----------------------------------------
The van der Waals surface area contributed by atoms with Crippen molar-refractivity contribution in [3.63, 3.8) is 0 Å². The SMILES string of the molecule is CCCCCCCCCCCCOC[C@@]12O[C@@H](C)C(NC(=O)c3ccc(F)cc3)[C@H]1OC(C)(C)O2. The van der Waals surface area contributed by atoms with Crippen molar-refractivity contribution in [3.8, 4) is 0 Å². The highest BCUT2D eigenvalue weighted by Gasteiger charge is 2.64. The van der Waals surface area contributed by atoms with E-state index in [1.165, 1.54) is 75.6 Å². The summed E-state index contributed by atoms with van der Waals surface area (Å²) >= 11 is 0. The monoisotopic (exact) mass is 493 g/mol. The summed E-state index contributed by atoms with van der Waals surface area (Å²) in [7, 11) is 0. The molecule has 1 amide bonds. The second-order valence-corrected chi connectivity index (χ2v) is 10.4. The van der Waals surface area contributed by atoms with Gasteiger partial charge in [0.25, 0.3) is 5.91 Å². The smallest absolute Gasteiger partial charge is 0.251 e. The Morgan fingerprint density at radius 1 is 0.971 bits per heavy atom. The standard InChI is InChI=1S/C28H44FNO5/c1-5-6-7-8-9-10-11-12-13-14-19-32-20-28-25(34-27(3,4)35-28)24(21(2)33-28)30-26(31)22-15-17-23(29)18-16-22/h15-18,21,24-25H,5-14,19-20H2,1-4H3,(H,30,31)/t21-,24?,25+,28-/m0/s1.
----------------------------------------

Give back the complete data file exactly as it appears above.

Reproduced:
The van der Waals surface area contributed by atoms with Crippen molar-refractivity contribution in [3.63, 3.8) is 0 Å². The SMILES string of the molecule is CCCCCCCCCCCCOC[C@@]12O[C@@H](C)C(NC(=O)c3ccc(F)cc3)[C@H]1OC(C)(C)O2. The van der Waals surface area contributed by atoms with Crippen molar-refractivity contribution in [3.8, 4) is 0 Å². The highest BCUT2D eigenvalue weighted by Gasteiger charge is 2.64. The van der Waals surface area contributed by atoms with E-state index in [1.165, 1.54) is 75.6 Å². The summed E-state index contributed by atoms with van der Waals surface area (Å²) >= 11 is 0. The monoisotopic (exact) mass is 493 g/mol. The summed E-state index contributed by atoms with van der Waals surface area (Å²) in [7, 11) is 0. The molecule has 1 amide bonds. The second-order valence-corrected chi connectivity index (χ2v) is 10.4. The van der Waals surface area contributed by atoms with Gasteiger partial charge in [0.25, 0.3) is 5.91 Å². The smallest absolute Gasteiger partial charge is 0.251 e. The Morgan fingerprint density at radius 1 is 0.971 bits per heavy atom. The standard InChI is InChI=1S/C28H44FNO5/c1-5-6-7-8-9-10-11-12-13-14-19-32-20-28-25(34-27(3,4)35-28)24(21(2)33-28)30-26(31)22-15-17-23(29)18-16-22/h15-18,21,24-25H,5-14,19-20H2,1-4H3,(H,30,31)/t21-,24?,25+,28-/m0/s1.